Damen plays the part of a teenager convincingly with the awkwardness of first-time sex and difficulty of raising a baby. Her transition to motherhood helps her understand Dianne’s unconditional love towards her as she now has that for her own child.

The characters move from Vancouver to Toronto and back, and anyone that has ever been to either of those cities will appreciate the references to each.

Damen shines in this show and her performance (as well as her ability to work through the stifling heat of the CCPA gym) is worth a look.

Kim Magi

Venue 12 Canadian College of Performing Arts

Sat. Sept. 3, 7:45 p.m.

Sun. Sept. 4, 2 p.m.

 

 

 

The Disinhibition Effect

 

This is a story about three Internet friends who have never met one another. As you watch as they interact with one another ‘online’, you are entertained by the socially awkward 20 something year old gamers talking about relationships and sex. This play starts out entertaining and hilarious but looses steam about half way through. The ball jokes get old, the scenes start to not really follow one another and it begins to drag on. There are a few good jokes and stories and will definitely make you laugh but the ending is so terrible it almost makes the entire show not worth it.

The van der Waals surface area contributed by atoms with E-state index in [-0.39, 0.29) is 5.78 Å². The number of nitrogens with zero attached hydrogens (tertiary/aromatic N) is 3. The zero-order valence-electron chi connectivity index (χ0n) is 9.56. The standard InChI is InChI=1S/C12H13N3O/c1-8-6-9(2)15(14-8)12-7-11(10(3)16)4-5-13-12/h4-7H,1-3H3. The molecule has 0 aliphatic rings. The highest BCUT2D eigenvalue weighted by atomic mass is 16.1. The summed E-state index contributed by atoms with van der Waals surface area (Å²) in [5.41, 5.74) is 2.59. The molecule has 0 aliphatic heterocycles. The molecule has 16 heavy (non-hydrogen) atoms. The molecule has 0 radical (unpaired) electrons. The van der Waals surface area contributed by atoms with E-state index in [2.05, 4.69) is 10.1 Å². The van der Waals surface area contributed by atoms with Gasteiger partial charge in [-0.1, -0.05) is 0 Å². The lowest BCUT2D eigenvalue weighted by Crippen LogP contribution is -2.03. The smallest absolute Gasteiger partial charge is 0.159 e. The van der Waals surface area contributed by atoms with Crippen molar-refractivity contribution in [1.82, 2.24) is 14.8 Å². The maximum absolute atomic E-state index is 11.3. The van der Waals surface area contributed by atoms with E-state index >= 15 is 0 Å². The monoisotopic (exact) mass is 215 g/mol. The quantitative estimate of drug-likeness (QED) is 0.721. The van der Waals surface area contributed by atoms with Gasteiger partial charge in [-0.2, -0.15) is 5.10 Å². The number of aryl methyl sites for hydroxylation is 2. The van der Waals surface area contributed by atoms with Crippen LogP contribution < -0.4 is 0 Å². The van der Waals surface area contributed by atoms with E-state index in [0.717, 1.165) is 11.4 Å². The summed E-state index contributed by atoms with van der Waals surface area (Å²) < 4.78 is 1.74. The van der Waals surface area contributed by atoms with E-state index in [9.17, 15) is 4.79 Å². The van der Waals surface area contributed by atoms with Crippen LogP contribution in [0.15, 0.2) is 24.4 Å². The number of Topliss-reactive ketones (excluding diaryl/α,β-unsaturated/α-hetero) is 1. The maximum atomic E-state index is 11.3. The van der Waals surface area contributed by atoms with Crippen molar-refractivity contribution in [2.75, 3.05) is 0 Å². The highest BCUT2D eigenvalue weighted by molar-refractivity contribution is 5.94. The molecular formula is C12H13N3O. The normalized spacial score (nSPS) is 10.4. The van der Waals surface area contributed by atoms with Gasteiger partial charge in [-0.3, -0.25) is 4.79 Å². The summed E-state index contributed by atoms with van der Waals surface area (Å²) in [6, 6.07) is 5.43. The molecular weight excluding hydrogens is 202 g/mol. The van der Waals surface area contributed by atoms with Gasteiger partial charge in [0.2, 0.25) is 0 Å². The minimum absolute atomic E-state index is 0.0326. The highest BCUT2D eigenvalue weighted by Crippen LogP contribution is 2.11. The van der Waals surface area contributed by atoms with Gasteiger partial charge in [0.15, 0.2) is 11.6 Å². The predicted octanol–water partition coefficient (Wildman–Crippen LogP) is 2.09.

Alison Heard

Venue 7 Fairfield Hall

Fri. Sept. 2, 7:45 p.m.

Sat. Sept. 3, 2:15 p.m.

 

 

Fortunate Son

 

This is highly entertaining and emotional drama about the death of Pierre Elliott Trudeau and his son Justin Trudeau’s struggle with inheriting the entire Liberal Party of Canada. A politically educational performance, this show was remarkably captivating and felt so real. Set in the Trudeau’s home, the audience could feel a son’s pain of just loosing his father. In this one-act, two-man play, Drew Staniland plays Justin Trudeau and Micheal Armstrong plays Pierre’s best friend, Cal and first in command. As Cal tries to pressure Justin into a life of politics, the two engage in emotional and often heated dialogue that hypnotizes the audience. This is a smart, funny and suspenseful play that is worth every one of the 50 minutes spent with these characters in this truly heart-wrenching story.

Alison Heard

Venue 4 VCM Wood Hall

Sat. Sept. 3, 4 p.m.

Sun. Sept. 4, 2:45, p.m.

 

 

 

 

Giant Invisible Robot